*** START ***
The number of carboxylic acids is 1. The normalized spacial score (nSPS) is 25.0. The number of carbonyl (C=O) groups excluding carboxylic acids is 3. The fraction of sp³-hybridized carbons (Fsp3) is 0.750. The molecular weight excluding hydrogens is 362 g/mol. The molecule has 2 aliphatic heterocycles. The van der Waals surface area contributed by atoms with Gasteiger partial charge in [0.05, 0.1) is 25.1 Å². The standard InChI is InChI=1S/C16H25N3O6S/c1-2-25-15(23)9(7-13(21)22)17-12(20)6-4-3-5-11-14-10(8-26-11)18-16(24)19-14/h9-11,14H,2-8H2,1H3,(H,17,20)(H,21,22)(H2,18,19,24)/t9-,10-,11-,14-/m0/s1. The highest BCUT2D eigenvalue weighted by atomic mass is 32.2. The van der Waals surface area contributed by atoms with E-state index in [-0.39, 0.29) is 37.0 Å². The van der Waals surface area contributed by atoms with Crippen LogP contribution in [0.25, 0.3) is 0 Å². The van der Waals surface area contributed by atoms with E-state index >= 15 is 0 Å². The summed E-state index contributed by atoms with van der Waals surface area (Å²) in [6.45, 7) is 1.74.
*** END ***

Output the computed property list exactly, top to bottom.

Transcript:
The number of carboxylic acids is 1. The normalized spacial score (nSPS) is 25.0. The number of carbonyl (C=O) groups excluding carboxylic acids is 3. The fraction of sp³-hybridized carbons (Fsp3) is 0.750. The molecular weight excluding hydrogens is 362 g/mol. The molecule has 2 aliphatic heterocycles. The van der Waals surface area contributed by atoms with Gasteiger partial charge in [0.05, 0.1) is 25.1 Å². The standard InChI is InChI=1S/C16H25N3O6S/c1-2-25-15(23)9(7-13(21)22)17-12(20)6-4-3-5-11-14-10(8-26-11)18-16(24)19-14/h9-11,14H,2-8H2,1H3,(H,17,20)(H,21,22)(H2,18,19,24)/t9-,10-,11-,14-/m0/s1. The highest BCUT2D eigenvalue weighted by atomic mass is 32.2. The van der Waals surface area contributed by atoms with E-state index in [-0.39, 0.29) is 37.0 Å². The van der Waals surface area contributed by atoms with Crippen LogP contribution in [0.25, 0.3) is 0 Å². The van der Waals surface area contributed by atoms with E-state index >= 15 is 0 Å². The summed E-state index contributed by atoms with van der Waals surface area (Å²) in [6.45, 7) is 1.74.